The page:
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So, following a tutorial I found on MSDN I've created what you might call an "engine" using DirectX and C#. I haven't seen a lot of this sort of thing (Personally, that is) done in C# and the majority seem to favour C/C++ so I'm curious as to whether using C# will come back to bite me, or whether I should just go ahead?

The reason I ask is that the tutorial stopped rather suddenly and so there's a basis of something but it's small enough to be ported without much hassle. I like C# myself, but I don't know whether there's something everyone else knows that I don't.

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5 Answers 5

Well Peter, the main reason is C++ is platform agnostic, while C# isn't in the true sense, despite Mono (I don't think you can run Mono C# on most cellphones, the Nintendo DS or the Playstation3, for example).

Anyways most of these engines support DirectX and OpenGL, and/or software renderers, thus they are engineered from the ground up to be agnostic. But as with any agnostic system, this requires a lot of effort, and resources.

Now from what you say, your engine is C# + DirectX, meaning your engine right now may run on PC, Xbox, Zune, and some Window's powered cell-phones. This isn't a bad range of platforms to be honest. So if your happy with this degree of freedom, and you prefer C# over C++ than you might as well stick with what you have, and spend the time improving your engine. However if you want to run your engine on anything not Microsoft, you'll need to make the jump to C/C++ sometime.

For an idea of what I'm talking about my team's engine supports Xbox,PS3,Wii,PSP,PC, and possibly other platforms as-well if we spend the effort, however we have 15 full-time engineers working on it, so... you see it's a big cost. Now if you want something like this for a free project, and you know C++ you may try any of the many open source engines out there such as Ogre or Irrlicht.

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I suggest staying with what you are familiar with. Use of C or C++ should only be considered in your situation if you intend to do some lower level functionality, like implement your own image processing or create custom filters or transforms (depending on what you are using directx for).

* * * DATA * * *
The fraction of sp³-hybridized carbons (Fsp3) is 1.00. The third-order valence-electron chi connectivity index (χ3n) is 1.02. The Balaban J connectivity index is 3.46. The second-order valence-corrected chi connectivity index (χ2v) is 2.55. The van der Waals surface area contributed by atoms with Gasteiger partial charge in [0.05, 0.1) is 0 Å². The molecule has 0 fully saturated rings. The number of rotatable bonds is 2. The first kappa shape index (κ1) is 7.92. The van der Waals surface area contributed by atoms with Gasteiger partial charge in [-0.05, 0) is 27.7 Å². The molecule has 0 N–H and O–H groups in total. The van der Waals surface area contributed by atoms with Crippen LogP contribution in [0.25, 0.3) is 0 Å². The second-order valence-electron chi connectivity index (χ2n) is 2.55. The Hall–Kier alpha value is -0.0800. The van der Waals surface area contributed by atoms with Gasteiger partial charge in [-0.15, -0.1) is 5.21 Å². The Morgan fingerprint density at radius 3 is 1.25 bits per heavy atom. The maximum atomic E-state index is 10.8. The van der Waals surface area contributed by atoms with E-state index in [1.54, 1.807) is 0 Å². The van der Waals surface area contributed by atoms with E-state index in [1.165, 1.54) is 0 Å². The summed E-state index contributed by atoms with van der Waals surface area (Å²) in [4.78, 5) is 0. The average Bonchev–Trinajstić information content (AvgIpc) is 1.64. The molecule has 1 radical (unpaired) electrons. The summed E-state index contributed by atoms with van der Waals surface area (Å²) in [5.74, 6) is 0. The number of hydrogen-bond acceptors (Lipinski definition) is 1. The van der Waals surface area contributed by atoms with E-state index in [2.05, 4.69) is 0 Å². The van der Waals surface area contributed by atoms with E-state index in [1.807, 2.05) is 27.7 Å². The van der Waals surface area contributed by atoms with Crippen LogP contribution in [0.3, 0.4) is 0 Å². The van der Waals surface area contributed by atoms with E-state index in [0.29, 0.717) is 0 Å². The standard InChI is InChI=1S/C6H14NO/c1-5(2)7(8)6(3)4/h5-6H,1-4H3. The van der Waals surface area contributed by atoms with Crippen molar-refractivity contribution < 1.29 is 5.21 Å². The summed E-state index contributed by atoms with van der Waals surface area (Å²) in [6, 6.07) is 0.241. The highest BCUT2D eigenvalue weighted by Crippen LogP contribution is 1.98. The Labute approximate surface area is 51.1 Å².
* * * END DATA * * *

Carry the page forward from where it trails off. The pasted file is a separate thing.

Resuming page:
Graphic applications can have computationally intensive aspects. Most of these have been addressed in the DirectX api- which is just as fast if you use it from C++ or from C#.

Where you would consider lower level language: If you are creating some image processing which could perform quicker natively- this only applies if it is not offered by the directx api, such as creating some custom encoders/decoders. In this case you could create the custom component in another language- and then load it in your C# application separately. If you are- look into using C++ Intrinsics, which allow you to program for your CPU, and also take a look at GPGPU API's like CUDA.

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As a hobbyist game developer I greatly prefer C# (with a 3rd-party library call SlimDX) over C++. Yes, a game written in well-optimized C++ will probably run better than the same game written in well-optimized C#. But the time I save by using C# (I'm guessing very roughly 30-40%) can be used to optimize my algorithms such that a C# game will actually run faster than had I written it in C++ in the same amount of time.

As pointed out above, there's also the cross-platform compatibility issues because for most practical purposes a C# game will only run on Microsoft platforms.

Another issue to consider is that if you write your application in C# then it will require the .Net Framework to be installed on the computers it runs on. This can make distributing your application cleanly somewhat more of a hassle, though this is by no means an insurmountable obstacle.

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There are a few studios using c# for games.

You can also have a look at XNA, there is also a port of quake3 engine flying around the internet ported to c#.

So it should be ok.

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If you feel more comfortable in C# and there are no performance issues forcing to switch to a language closer to the CPU, then I see no need to change.

However, depending on what you plan to do in the future and how far this engine should be taken, that might change dramatically and C# might turn out to be the wrong choice. But this only time can tell, unfortunately. The right educated guess requires much more detail about the current implementation and about your future plans.

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